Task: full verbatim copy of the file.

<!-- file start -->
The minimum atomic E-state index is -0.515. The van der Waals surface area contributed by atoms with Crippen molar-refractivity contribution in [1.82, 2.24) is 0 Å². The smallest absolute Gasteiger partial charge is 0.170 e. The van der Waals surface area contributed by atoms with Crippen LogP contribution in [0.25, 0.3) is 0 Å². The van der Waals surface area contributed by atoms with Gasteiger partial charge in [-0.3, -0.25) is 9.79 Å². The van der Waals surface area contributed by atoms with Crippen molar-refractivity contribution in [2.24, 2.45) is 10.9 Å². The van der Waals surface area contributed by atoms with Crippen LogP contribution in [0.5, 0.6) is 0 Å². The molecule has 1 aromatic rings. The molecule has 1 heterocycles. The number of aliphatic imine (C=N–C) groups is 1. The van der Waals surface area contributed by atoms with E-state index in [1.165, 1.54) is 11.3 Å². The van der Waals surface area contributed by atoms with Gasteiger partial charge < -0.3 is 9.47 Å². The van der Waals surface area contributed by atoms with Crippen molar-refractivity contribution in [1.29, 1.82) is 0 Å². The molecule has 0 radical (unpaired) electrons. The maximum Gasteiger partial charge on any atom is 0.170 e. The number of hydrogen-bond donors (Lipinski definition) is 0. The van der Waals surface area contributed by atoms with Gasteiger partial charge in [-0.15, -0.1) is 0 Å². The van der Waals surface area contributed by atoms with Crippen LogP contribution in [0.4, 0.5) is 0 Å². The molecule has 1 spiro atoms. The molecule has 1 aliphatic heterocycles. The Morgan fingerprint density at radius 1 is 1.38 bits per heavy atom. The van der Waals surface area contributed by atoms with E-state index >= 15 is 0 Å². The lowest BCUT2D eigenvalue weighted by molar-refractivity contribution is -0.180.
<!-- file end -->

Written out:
The minimum atomic E-state index is -0.515. The van der Waals surface area contributed by atoms with Crippen molar-refractivity contribution in [1.82, 2.24) is 0 Å². The smallest absolute Gasteiger partial charge is 0.170 e. The van der Waals surface area contributed by atoms with Crippen LogP contribution in [0.25, 0.3) is 0 Å². The van der Waals surface area contributed by atoms with Gasteiger partial charge in [-0.3, -0.25) is 9.79 Å². The van der Waals surface area contributed by atoms with Crippen molar-refractivity contribution in [2.24, 2.45) is 10.9 Å². The van der Waals surface area contributed by atoms with Crippen LogP contribution in [0.5, 0.6) is 0 Å². The molecule has 1 aromatic rings. The molecule has 1 heterocycles. The number of aliphatic imine (C=N–C) groups is 1. The van der Waals surface area contributed by atoms with E-state index in [1.165, 1.54) is 11.3 Å². The van der Waals surface area contributed by atoms with Gasteiger partial charge < -0.3 is 9.47 Å². The van der Waals surface area contributed by atoms with Crippen molar-refractivity contribution in [1.29, 1.82) is 0 Å². The molecule has 0 radical (unpaired) electrons. The maximum Gasteiger partial charge on any atom is 0.170 e. The number of hydrogen-bond donors (Lipinski definition) is 0. The van der Waals surface area contributed by atoms with Gasteiger partial charge in [-0.15, -0.1) is 0 Å². The van der Waals surface area contributed by atoms with Crippen LogP contribution in [0.4, 0.5) is 0 Å². The molecule has 1 spiro atoms. The molecule has 1 aliphatic heterocycles. The Morgan fingerprint density at radius 1 is 1.38 bits per heavy atom. The van der Waals surface area contributed by atoms with E-state index >= 15 is 0 Å². The lowest BCUT2D eigenvalue weighted by molar-refractivity contribution is -0.180.